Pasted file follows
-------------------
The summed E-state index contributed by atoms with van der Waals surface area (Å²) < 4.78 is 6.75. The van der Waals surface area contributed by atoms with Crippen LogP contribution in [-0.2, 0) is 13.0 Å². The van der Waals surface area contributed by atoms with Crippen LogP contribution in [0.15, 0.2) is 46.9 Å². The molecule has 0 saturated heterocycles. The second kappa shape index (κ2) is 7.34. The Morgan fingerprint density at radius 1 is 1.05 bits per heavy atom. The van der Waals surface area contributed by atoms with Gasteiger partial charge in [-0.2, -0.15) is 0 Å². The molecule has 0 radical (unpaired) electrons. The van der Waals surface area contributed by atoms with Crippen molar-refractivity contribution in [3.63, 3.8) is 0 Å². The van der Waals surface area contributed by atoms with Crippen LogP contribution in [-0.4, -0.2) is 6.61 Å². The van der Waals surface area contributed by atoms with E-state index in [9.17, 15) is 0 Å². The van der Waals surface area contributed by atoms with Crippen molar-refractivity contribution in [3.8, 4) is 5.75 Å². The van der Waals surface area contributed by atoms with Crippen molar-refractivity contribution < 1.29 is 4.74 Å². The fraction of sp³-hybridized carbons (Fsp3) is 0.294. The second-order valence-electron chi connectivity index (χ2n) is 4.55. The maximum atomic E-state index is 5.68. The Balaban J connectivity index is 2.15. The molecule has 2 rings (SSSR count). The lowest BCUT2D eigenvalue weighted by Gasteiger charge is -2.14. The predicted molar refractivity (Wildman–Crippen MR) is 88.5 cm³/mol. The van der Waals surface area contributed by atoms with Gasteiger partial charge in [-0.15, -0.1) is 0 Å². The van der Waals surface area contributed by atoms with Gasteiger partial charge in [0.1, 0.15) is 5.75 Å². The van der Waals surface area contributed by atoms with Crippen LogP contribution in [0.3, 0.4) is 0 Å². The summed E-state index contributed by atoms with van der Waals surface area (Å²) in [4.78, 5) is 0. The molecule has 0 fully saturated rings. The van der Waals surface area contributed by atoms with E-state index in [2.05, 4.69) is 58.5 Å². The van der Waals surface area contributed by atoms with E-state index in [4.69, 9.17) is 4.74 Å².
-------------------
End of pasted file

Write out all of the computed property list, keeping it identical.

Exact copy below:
The summed E-state index contributed by atoms with van der Waals surface area (Å²) < 4.78 is 6.75. The van der Waals surface area contributed by atoms with Crippen LogP contribution in [-0.2, 0) is 13.0 Å². The van der Waals surface area contributed by atoms with Crippen LogP contribution in [0.15, 0.2) is 46.9 Å². The molecule has 0 saturated heterocycles. The second kappa shape index (κ2) is 7.34. The Morgan fingerprint density at radius 1 is 1.05 bits per heavy atom. The van der Waals surface area contributed by atoms with Gasteiger partial charge in [-0.2, -0.15) is 0 Å². The molecule has 0 radical (unpaired) electrons. The van der Waals surface area contributed by atoms with Crippen molar-refractivity contribution in [3.63, 3.8) is 0 Å². The van der Waals surface area contributed by atoms with Crippen LogP contribution in [-0.4, -0.2) is 6.61 Å². The van der Waals surface area contributed by atoms with E-state index in [9.17, 15) is 0 Å². The van der Waals surface area contributed by atoms with Crippen molar-refractivity contribution in [3.8, 4) is 5.75 Å². The van der Waals surface area contributed by atoms with Crippen molar-refractivity contribution < 1.29 is 4.74 Å². The fraction of sp³-hybridized carbons (Fsp3) is 0.294. The second-order valence-electron chi connectivity index (χ2n) is 4.55. The maximum atomic E-state index is 5.68. The Balaban J connectivity index is 2.15. The molecule has 2 rings (SSSR count). The lowest BCUT2D eigenvalue weighted by Gasteiger charge is -2.14. The predicted molar refractivity (Wildman–Crippen MR) is 88.5 cm³/mol. The van der Waals surface area contributed by atoms with Gasteiger partial charge in [-0.15, -0.1) is 0 Å². The van der Waals surface area contributed by atoms with Gasteiger partial charge in [0.1, 0.15) is 5.75 Å². The van der Waals surface area contributed by atoms with Crippen LogP contribution in [0.3, 0.4) is 0 Å². The summed E-state index contributed by atoms with van der Waals surface area (Å²) in [4.78, 5) is 0. The molecule has 0 fully saturated rings. The van der Waals surface area contributed by atoms with E-state index in [2.05, 4.69) is 58.5 Å². The van der Waals surface area contributed by atoms with E-state index in [4.69, 9.17) is 4.74 Å².